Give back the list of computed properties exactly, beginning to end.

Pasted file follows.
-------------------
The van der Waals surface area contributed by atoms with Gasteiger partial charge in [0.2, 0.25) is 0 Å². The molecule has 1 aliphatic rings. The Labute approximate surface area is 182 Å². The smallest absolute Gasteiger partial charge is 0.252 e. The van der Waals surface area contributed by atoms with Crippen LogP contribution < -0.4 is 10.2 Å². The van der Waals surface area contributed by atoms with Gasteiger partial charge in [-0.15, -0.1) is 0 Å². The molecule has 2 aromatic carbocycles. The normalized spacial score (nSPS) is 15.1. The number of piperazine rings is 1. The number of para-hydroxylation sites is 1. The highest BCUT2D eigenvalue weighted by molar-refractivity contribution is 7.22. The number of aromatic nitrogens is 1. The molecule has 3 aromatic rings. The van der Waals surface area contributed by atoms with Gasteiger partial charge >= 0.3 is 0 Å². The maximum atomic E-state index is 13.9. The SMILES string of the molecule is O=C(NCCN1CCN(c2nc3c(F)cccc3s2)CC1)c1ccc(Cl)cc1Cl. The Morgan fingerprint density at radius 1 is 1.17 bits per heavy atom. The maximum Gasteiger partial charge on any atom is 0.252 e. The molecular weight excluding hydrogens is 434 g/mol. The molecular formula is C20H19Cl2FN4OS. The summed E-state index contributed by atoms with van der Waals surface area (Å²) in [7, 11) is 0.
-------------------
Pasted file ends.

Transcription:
The van der Waals surface area contributed by atoms with Gasteiger partial charge in [0.2, 0.25) is 0 Å². The molecule has 1 aliphatic rings. The Labute approximate surface area is 182 Å². The smallest absolute Gasteiger partial charge is 0.252 e. The van der Waals surface area contributed by atoms with Crippen LogP contribution < -0.4 is 10.2 Å². The van der Waals surface area contributed by atoms with Gasteiger partial charge in [-0.15, -0.1) is 0 Å². The molecule has 2 aromatic carbocycles. The normalized spacial score (nSPS) is 15.1. The number of piperazine rings is 1. The number of para-hydroxylation sites is 1. The highest BCUT2D eigenvalue weighted by molar-refractivity contribution is 7.22. The number of aromatic nitrogens is 1. The molecule has 3 aromatic rings. The van der Waals surface area contributed by atoms with Gasteiger partial charge >= 0.3 is 0 Å². The maximum atomic E-state index is 13.9. The SMILES string of the molecule is O=C(NCCN1CCN(c2nc3c(F)cccc3s2)CC1)c1ccc(Cl)cc1Cl. The Morgan fingerprint density at radius 1 is 1.17 bits per heavy atom. The maximum Gasteiger partial charge on any atom is 0.252 e. The molecular weight excluding hydrogens is 434 g/mol. The molecular formula is C20H19Cl2FN4OS. The summed E-state index contributed by atoms with van der Waals surface area (Å²) in [7, 11) is 0.